“Every sunset is an opportunity to reset”. – Richie Norton

Exhausted and achy after 13 hours of travel, we finally arrived at our hotel in Manuel Antonio. It had been an extremely long day, especially for the kids, but we were all in high spirits to finally arrive at our much-awaited destination. I had been wanting to go to Manuel Antonio ever since I first visited Costa Rica in 2011 on a volunteer trip. A group of fellow volunteers had went for a weekend but as a mother of young children, I could not afford to be gone any longer than a week. I had to go home despite a deep unfilled wish of seeing it.

Fast forward 6 years, in the midst of planning our 9 day family adventure in Costa Rica that long seeded desire to visit Manual Antonio National Park arose from hibernation and a little voice kept telling me I had to finally go see it even if it would require a significant amount of time spent in the car driving. As I mentioned in my past post, we flew into Liberia Airport in the north of the country and to reach Manuel Antonio required a long five hour drive down a one-way highway snaking in and out of little beach towns. Yet I had my heart set on seeing Manuel Antonio so the plan was made to get the long drive out of the way immediately on the front end of our trip. I can thank my husband for his wise thinking.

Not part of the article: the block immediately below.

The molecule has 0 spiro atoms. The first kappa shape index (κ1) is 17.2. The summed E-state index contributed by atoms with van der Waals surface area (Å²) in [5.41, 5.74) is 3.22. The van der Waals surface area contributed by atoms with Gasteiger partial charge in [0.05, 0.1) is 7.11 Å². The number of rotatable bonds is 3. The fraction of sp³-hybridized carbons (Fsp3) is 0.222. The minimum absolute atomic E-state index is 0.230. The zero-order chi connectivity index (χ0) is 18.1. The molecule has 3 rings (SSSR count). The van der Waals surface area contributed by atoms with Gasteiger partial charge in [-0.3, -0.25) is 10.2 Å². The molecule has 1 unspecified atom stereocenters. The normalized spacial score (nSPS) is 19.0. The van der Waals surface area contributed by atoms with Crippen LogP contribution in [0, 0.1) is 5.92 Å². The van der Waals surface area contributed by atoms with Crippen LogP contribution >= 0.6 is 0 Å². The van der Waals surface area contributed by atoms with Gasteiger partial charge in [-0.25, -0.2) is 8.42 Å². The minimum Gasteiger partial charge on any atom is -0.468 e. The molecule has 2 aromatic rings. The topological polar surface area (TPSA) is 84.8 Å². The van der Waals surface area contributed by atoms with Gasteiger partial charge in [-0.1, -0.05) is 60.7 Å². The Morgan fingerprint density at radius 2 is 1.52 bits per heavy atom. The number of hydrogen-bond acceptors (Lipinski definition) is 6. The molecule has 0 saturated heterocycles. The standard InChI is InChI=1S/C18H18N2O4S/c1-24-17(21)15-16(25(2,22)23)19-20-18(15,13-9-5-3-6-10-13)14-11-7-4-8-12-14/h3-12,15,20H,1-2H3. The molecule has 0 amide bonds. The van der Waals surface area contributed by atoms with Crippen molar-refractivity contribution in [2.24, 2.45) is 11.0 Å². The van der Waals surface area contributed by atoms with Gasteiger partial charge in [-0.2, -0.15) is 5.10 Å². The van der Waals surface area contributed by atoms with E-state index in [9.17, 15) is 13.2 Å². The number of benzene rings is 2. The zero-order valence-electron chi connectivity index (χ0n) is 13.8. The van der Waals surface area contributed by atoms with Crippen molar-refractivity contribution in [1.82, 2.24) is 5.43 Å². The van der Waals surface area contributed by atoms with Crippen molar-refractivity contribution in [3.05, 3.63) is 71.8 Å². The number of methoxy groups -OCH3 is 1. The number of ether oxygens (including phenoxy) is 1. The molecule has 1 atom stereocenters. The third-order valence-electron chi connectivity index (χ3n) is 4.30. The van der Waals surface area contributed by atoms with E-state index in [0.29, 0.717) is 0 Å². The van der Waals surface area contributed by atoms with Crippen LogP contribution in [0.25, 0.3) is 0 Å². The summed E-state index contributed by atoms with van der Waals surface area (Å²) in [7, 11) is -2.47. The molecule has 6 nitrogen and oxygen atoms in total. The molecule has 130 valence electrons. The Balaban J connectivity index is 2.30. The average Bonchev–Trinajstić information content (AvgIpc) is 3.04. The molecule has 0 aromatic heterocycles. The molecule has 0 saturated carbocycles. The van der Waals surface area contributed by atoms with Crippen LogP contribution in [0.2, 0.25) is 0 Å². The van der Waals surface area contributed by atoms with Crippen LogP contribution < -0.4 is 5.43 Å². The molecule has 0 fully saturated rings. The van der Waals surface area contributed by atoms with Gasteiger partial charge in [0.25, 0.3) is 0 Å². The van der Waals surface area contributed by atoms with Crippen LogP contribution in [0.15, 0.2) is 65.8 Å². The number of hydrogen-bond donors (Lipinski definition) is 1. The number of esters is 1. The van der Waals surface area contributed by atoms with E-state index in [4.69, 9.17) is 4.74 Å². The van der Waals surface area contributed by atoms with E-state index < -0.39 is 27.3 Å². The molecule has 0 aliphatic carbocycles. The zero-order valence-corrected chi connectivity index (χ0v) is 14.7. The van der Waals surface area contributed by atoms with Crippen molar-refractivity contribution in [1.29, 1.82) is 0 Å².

Our route

The entire drive down to Manuel Antonio I secretly wondered if I would truly be satisfied by visiting. I had just spent a week in the remote, undeveloped Osa Peninsula in January and literally had the place to myself. Its raw, untouched beauty and lack of mass tourism made it a paradise on earth and supported my mission to travel responsibly by engaging in sustainable, ethical travel. Manuel Antonio would be quite different as it is known as the first ecotourism destination in Costa Rica so the area has suffered over the years with mass tourism, overdevelopment, and unsustainable practices that have negatively impacted the culture, environment and wildlife of this magical place. A complicated feeling of guilt mixed with pleasure swirled around inside my head.

When we arrived in Quepos, the bustling town located right outside of the park, it was clear that it was nothing at all like Puerto Jimenez in the Osa Peninsula. Street after street was packed with souvenir shops, restaurants and an overwhelmingly amount of tourists. My stomach dropped in initial disappointment yet I should not have been surprised based on all I had read.